Chavasse Court Chambers, Liverpool
What does the family lawyer, or for that matter any lawyer, do when a client who is anxious about a vulnerable family member comes through the door. The sign outside says ‘family lawyers'. To the man in the street the artificial distinctions drawn by the legal services commission, the profession, or even the court itself, are completely at odds with the natural order. How bizarre it must seem to be told that the family courts cannot exercise their jurisdiction beyond a child's 18th birthday.
Although few family lawyers have any real knowledge of the Court of Protection, most have heard of ‘best interests inherent jurisdiction' cases in the High Court or money cases in the (old) Court of Protection. Both of these jurisdictions protected the interests of those without the capacity to make decisions for themselves but neither survived the introduction of the new Court of Protection on 1 October 2007. The new court is a very different animal to what a simple marriage of the two might produce but one thing it is not is complex. For lawyers used to a different discipline it is simply something of a leap into the unknown. Although just 3 years old, it is a court which has taken shape over a very long time.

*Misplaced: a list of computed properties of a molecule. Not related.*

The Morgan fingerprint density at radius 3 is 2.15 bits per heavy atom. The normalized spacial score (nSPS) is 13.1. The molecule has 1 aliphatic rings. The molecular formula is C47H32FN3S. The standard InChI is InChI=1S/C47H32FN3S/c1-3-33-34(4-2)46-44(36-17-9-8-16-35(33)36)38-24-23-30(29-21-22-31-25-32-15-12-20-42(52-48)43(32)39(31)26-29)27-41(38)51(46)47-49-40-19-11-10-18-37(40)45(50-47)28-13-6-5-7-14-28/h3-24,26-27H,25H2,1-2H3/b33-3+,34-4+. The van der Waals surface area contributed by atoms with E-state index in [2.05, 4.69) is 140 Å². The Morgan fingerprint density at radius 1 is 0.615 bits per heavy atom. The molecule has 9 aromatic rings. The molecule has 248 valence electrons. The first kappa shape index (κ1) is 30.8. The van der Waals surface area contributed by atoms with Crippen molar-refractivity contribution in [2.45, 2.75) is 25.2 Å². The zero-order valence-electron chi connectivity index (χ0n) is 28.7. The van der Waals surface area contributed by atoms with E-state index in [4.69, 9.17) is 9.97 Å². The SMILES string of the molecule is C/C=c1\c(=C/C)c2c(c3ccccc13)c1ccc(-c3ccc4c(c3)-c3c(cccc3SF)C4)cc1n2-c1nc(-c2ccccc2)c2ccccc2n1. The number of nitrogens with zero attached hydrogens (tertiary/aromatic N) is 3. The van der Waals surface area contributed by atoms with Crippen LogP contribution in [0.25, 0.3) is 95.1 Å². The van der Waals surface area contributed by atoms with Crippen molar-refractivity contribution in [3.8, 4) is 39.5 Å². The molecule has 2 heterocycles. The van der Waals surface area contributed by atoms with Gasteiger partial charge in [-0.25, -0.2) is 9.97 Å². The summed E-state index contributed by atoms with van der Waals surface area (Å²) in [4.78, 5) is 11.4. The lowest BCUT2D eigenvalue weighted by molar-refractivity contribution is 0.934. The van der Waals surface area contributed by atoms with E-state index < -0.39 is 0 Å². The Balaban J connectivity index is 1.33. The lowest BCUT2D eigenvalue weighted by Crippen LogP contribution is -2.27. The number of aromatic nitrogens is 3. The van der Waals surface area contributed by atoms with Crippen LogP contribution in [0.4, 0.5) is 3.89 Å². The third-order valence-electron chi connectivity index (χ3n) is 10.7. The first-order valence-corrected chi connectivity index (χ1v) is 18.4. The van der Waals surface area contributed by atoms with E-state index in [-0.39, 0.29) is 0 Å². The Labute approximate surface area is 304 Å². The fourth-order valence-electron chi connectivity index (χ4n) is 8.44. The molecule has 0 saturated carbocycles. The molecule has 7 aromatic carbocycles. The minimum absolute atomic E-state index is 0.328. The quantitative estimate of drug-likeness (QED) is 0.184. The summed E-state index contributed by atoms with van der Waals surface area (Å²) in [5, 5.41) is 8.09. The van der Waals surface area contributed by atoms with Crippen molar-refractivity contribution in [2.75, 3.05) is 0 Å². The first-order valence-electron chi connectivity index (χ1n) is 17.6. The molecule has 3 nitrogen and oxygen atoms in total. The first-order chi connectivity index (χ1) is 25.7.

To read the rest of this article, see March  Family Law journal.
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